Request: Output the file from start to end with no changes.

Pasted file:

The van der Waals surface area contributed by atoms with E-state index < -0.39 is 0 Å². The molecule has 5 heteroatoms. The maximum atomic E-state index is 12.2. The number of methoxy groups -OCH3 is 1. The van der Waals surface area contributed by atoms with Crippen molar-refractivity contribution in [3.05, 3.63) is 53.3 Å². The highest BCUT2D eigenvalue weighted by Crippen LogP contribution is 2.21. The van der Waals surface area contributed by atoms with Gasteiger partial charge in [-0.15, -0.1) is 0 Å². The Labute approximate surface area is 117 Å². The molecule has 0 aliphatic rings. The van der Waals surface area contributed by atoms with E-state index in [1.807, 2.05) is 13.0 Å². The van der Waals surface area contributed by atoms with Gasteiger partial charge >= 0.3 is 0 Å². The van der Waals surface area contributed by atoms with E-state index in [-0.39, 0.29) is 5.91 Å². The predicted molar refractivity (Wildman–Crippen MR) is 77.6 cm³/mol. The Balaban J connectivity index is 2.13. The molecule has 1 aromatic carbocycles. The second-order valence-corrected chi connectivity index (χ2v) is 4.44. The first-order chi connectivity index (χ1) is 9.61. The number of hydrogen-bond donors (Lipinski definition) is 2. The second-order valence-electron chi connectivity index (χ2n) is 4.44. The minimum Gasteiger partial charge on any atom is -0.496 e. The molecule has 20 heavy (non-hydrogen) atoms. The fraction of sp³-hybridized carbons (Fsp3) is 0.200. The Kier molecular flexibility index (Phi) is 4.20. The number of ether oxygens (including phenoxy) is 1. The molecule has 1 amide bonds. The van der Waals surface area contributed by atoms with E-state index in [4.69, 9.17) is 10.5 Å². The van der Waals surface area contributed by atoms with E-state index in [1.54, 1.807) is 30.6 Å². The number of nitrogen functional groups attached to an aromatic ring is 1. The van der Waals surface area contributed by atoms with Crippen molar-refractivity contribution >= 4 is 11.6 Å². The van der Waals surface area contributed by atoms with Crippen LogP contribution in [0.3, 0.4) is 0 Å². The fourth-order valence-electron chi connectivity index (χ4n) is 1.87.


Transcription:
The van der Waals surface area contributed by atoms with E-state index < -0.39 is 0 Å². The molecule has 5 heteroatoms. The maximum atomic E-state index is 12.2. The number of methoxy groups -OCH3 is 1. The van der Waals surface area contributed by atoms with Crippen molar-refractivity contribution in [3.05, 3.63) is 53.3 Å². The highest BCUT2D eigenvalue weighted by Crippen LogP contribution is 2.21. The van der Waals surface area contributed by atoms with Gasteiger partial charge in [-0.15, -0.1) is 0 Å². The Labute approximate surface area is 117 Å². The molecule has 0 aliphatic rings. The van der Waals surface area contributed by atoms with E-state index in [1.807, 2.05) is 13.0 Å². The van der Waals surface area contributed by atoms with Gasteiger partial charge >= 0.3 is 0 Å². The van der Waals surface area contributed by atoms with E-state index in [-0.39, 0.29) is 5.91 Å². The predicted molar refractivity (Wildman–Crippen MR) is 77.6 cm³/mol. The Balaban J connectivity index is 2.13. The molecule has 1 aromatic carbocycles. The second-order valence-corrected chi connectivity index (χ2v) is 4.44. The first-order chi connectivity index (χ1) is 9.61. The number of hydrogen-bond donors (Lipinski definition) is 2. The second-order valence-electron chi connectivity index (χ2n) is 4.44. The minimum Gasteiger partial charge on any atom is -0.496 e. The molecule has 20 heavy (non-hydrogen) atoms. The fraction of sp³-hybridized carbons (Fsp3) is 0.200. The Kier molecular flexibility index (Phi) is 4.20. The number of ether oxygens (including phenoxy) is 1. The molecule has 1 amide bonds. The van der Waals surface area contributed by atoms with E-state index in [4.69, 9.17) is 10.5 Å². The van der Waals surface area contributed by atoms with E-state index in [1.54, 1.807) is 30.6 Å². The number of nitrogen functional groups attached to an aromatic ring is 1. The van der Waals surface area contributed by atoms with Crippen molar-refractivity contribution >= 4 is 11.6 Å². The van der Waals surface area contributed by atoms with Crippen LogP contribution in [0.3, 0.4) is 0 Å². The fourth-order valence-electron chi connectivity index (χ4n) is 1.87.